Petushki. The Sadovy Ring Road
The final section of Venya’s journey becomes a paranoid and violent nightmare. Alighting from the metro and leaving behind his drunken travelling companions, he stumbles into the night expecting to meet and greet his son.
Being out of his mind, he’s missed his intended stop. Eventually, he works this out. To his amazement, he finds he has finally stumbled across the Kremlin, although by this time he’s being chased by a group of hoodlums.
The Kremlin was shining before me in all its splendour. And even though I could hear my pursuers clattering along behind me, I was still able to think: Here I am, I’ve criss-crossed Moscow God knows how many times, drunk and sober, and I’ve never once clapped eyes on the Kremlin. When I went looking for it, I always wound up at Kursk Station. And now I’ve seen it – when it’s Kursk Station I need more than anything.
The intrepid Venya meets with a grisly end, stabbed in the neck by his assailants (as Mulrine points out, this mirrors the author’s eventual death from throat cancer). This brutal finale concludes Moscow Stations – a highly peculiar but undoubtedly brilliant story which is in need of some more literture fans.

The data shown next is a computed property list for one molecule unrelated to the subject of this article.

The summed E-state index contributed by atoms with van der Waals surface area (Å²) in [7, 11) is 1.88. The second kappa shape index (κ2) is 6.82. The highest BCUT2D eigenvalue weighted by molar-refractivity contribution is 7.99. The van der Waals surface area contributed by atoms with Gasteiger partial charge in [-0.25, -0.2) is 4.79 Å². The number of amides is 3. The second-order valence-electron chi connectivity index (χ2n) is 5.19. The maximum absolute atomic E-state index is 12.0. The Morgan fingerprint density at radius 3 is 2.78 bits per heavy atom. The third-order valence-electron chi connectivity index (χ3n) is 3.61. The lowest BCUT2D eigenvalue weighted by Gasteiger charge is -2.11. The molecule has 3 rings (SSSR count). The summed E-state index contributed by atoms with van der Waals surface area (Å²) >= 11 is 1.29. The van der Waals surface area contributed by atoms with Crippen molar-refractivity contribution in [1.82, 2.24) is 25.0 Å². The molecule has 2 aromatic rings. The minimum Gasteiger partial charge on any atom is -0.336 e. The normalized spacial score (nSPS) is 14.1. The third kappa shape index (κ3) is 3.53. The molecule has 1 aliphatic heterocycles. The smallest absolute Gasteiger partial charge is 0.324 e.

The book had, around six years ago, been extremely obscure and commanded prices of several hundred pounds on some sites. Now, after a brief scan on eBay, it’s clearly much more readily available.
It’s absolutely worth it. Whilst Yerofeyev succumbed to alcoholism, which ruined his chances of being a prolific writer (he lost one manuscript for another book on a train whilst drunk – it’s never been found), he was also greatly restricted by the era he lived in.
A brief spell of fame and recognition before he died seemed to quickly dissipate, and he’s now a forgotten author. This is a shame as Moscow Stations is a comic classic – bizarre yet hilarious and keenly intelligent, it’s a meandering tale of one man’s oppression by the state he lives under.
Venya’s sense of anguish is palpable throughout, it’s just successfully drowned out by Hunter’s vodka to the extent he’s able to stumble through life making jaunty aphorisms, innuendo, and whatever else enters his damaged mind.
I do hope it can be picked up again by the literary world so it can populate more bookshelves – it’s worthy of modern classic status and should be seen as a fine accompaniment to Gogol’s work.
Whilst not as devastatingly brilliant as his contemporaries (most notably Alexandr Solzhenitsyn), it nonetheless showcases a pickled mind and a terrific sense of fun. It’s the Russian equivalent of Hunter S. Thompson or Jack Kerouac, so let us hope it can gain this status over the coming years.